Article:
Arbitrary and Capricious

Judges are not supposed to prevent the government from doing its job, especially when public safety and protection of the environment are at stake.

Federal District Court Judge Martin Feldman acknowledged that concept when he cited the well established legal principle that "the court is prohibited from substituting its judgment for that of a government agency." Yet this very same Judge Feldman decided in favor of several oil-related businesses that brought a suit to block the federal government's six month moratorium on Gulf of Mexico deep water drilling in the wake of the calamitous BP oil spill. The Judge found that the Obama Administration's moratorium was "capricious and arbitrary" because of the economic hardship it would inflict. Under the law, a finding of "capricious and arbitrary" gave him the authority to enjoin government action. Clearly, the New Orleans-based Reagan judicial appointee had no affinity for the Precautionary Principle, the "better safe than sorry" approach that is the driving philosophical force behind environmental protection policy.

It was the Precautionary Principle that motivated President Obama to impose a six month moratorium on the 33 exploratory deep water rigs in the Gulf while experts searched for the cause of the disastrous BP spill and ways to prevent a similar occurrence. The thought of a repeat performance is a nightmare, considering that the pollution impacts of the BP spill could conceivably plague the Gulf region's citizenry and environment for generations to come.

Obama Administration officials believe their policy is justified by the environmental risk of another blowout far outweighing the loss of oil revenue from a temporary shutdown of the 33 deep water rigs. [According to Rep. Ed Markey, D-Mass., 97 percent of the manned rigs in the Gulf are up and running.]

Moreover, the warning by Judge Feldman and moratorium foes that the oil companies are likely to pick up and move their rigs to petroleum-rich waters elsewhere in the world if temporarily barred from operating in the Gulf should be taken with a grain of salt. If industry has so many attractive options abroad, why is it fighting tooth and nail to stay put?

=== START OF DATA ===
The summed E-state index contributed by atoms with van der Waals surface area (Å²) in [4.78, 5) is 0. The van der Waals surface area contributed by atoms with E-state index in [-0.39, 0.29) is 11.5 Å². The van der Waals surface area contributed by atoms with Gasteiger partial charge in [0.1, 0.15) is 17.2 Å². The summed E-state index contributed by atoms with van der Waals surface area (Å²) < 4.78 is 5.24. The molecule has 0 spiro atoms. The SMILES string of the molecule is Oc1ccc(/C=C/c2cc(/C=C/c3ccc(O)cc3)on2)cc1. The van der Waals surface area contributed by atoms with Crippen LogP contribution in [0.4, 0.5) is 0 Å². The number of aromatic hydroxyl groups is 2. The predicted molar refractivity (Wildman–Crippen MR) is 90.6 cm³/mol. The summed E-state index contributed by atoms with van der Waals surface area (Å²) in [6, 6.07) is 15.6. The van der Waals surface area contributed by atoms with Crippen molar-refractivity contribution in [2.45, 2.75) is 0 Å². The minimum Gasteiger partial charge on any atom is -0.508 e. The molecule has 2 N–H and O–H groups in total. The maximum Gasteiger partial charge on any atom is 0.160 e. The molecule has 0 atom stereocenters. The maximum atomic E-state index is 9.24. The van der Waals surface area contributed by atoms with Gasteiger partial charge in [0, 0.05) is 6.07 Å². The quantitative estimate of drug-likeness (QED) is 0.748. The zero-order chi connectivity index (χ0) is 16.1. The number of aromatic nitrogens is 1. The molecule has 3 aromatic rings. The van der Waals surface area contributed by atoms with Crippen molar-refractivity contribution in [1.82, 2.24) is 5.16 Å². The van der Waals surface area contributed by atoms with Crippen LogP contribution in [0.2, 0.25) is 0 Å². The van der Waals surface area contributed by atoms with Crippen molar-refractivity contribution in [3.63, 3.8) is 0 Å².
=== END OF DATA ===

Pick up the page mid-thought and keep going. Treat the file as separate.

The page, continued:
"Better safe than sorry" is not sufficient reason for a moratorium as far as Judge Feldman is concerned. He ruled that the government provided insufficient evidence on the consequences of another blowout. There was insufficient evidence all right, insufficient evidence to cancel the moratorium and award the 33 deep water rigs a clean bill of health.

I'll concede that Obama's Interior Department should have made the moratorium more flexible. The Administration could have said that if solutions were found sooner than six months, the moratorium would be rescinded. Conversely, the moratorium would be extended if no answers were forthcoming after the six month period.

In his written opinion, Judge Feldman declared that the moratorium would cause "irreparable (economic) harm." How about the "irreparable environmental harm" a second blowout would cause the region, especially when at this juncture we don't know how to shut off the spigots?

The judge goes on to accuse the federal government of being "overbearing and heavy handed" in assuming that one bad deep water rig makes all its counterparts suspect. But if one doesn't know the cause of the BP malfunction or how properly to cap it, placing a temporary hold on similar rigs until the mystery is resolved would seem more aptly termed "prudent" (and within the bounds of the executive branch's obligation under the law).

In declaring he was protecting the "public interest," Judge Feldman again advanced the rationale that there was insufficient evidence to justify the moratorium. He got it backwards. The "public interest" dictates that the benefit of the doubt go to the prospective victims of a spill, not to the potential polluters on whose shoulders should rest the burden of proof that they are in regulatory compliance.

Judge Feldman would have been better off recusing himself from the lawsuit, given his disclosure of stock ownership in several offshore drilling-related companies. If that doesn't create the appearance of oil industry bias, his judicial ruling certainly does.

Edward Flattau is an environmental columnist residing in Washington, D.C. and the author of the forthcoming book, Green Morality, due for release at the end of the summer.